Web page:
SPRINGFIELD – Illinois’ first lady Diana Rauner tucked her hair behind her ears, as newly minted Gov. Bruce Rauner leaned over and the two exchanged a private whisper.
Then in a moment, the brief calm in what was a packed day of inaugural events gave way to dozens of people filing into the room of the Old State Capitol to greet Illinois’ new first family.
Diana and Bruce Rauner, along with their six children and son-in-law, formed a wedding-style reception line to welcome a long line of well-wishers who wound down the steps and out the front door of the historic building, where Abraham Lincoln delivered his famous “House Divided” speech.
Some shivered in the cold, one showed up to add to his collection of signatures of Illinois governors — and another even shed tears talking about the change in leadership in Springfield.
Staff in period dress passed out hand-warmers and steaming coffee, hot cider and hot chocolate to those standing outside before the doors opened.
Among those who waited in line was Christine Dolgopol, who proudly wore a button that read: “Happiness is a Republican governor.”
The Wheeling resident offered it to Rauner, but he told her it was more effective if she wore it, she said.
“I saw Mark Kirk get sworn in as congressman, I saw him get sworn in as senator and now this,” Dolgopol said, beginning to cry. “You know, I could die tomorrow, and I would be happy. Really. I think he’s an amazing man, and I think he’s going to do wonders for this state.”
Ashley Hamilton, a freshman at Maine South High School in Park Ridge, had a pile of index cards handy as she prepared to meet the new governor with her mother and stepfather. She said she had questions for him about what he hopes to accomplish in office — and about college funding. She said she’s planning to write an essay for her local newspaper about the inauguration.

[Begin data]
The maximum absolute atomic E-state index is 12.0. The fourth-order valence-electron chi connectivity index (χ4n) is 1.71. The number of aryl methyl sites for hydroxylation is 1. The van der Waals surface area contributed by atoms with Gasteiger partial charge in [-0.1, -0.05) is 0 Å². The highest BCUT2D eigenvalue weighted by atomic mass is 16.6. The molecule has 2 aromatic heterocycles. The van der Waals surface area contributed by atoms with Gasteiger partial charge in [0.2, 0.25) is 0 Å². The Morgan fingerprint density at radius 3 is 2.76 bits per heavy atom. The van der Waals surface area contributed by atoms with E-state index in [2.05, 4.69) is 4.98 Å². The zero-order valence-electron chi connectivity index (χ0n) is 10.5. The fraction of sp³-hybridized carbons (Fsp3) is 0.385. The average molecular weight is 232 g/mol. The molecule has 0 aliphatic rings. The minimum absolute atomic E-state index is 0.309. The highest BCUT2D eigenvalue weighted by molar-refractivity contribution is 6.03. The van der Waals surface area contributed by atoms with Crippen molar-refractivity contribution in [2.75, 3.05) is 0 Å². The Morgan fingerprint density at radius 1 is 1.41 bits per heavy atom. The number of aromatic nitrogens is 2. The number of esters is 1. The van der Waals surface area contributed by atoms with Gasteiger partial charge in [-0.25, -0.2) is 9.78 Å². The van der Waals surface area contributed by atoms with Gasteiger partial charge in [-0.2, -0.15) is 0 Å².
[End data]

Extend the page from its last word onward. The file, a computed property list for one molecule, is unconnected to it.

“It opened up my mind a little bit to politics and what’s going on in the state,” she said.
Robb Paul, owner of the Prairie Archives bookstore in Springfield, showed up armed with a copy of the “Illinois Guide and Gazetteer” from 1969 — filled with signatures of 10 previous governors.
He came to the Old State Capitol on Monday looking for No. 11.
“What I usually do is just go down to the Capitol and leave it in his office,” Paul said of how he’s snagged signatures in the past. “And then they’ll sign it.”
Turns out that’ll be the case again with Rauner — Paul later said he left because the line was too long at the open house.
There were some younger folks eager to see the new governor, including an excited 6-year-old Nathaniel Gordon Miller who declared meeting the Rauner family: “Very interesting! I got to see him yesterday too.”
His father, Daniel, said he brought his son from nearby Buffalo to give him the opportunity to witness a piece of history.
The Rauners stood for about two hours greeting people, leading a weary-looking Diana to shed her shoes and an ornate red cape.
Ashley Niebur, a lobbyist with the Illinois Credit Union League, also seemed deterred by the long line. But she said it’s “great to see so many people in Springfield to, you know, welcome the new governor.”
She also said she’s not sure what to expect once lawmakers get back to work. It sounds like everybody is ready to work together for the common good, she said.
“I hope that that rings true once we get into session,” Niebur said.
Later Monday, Rauner and his wife hosted a more formal gathering at the Abraham Lincoln Presidential Library and Museum. They joined 350 guests for dinner before the inaugural concert featuring country star Toby Keith.
The donors, supporters and Rauner family and friends dined on braised beef short ribs with fingerling potato hash and gulf coast shrimp, tossed with arugula pesto and topped with sweet potato pommes frites.
They began the dinner with pear and apple salad with dried cranberries and roasted cashews, poppy seed dressing and emmental cheese crostini. They ended it with a dessert of chocolate mousse in a chocolate cup garnished with fresh berries on a chocolate and raspberry sauce painted plate.
Gov. Rauner and Illinois’ first lady chose Keith’s “You Shouldn’t Kiss me Like This” for their first dance as they were introduced to a roaring crowd at a Springfield convention center Monday night.
Rauner eschewed a traditional inaugural ball for more casual festivities. Both he and the first lady wore jeans. Attendees ate barbecue and ice cream and could drink beer and cocktails for $125 a ticket.
Keith was preceded by blues artist Buddy Guy and a band of Illinois lawmakers called the Boat Drink Caucus.
Contributing: Associated Press, Tina Sfondeles
2015 Governor’s Dinner menu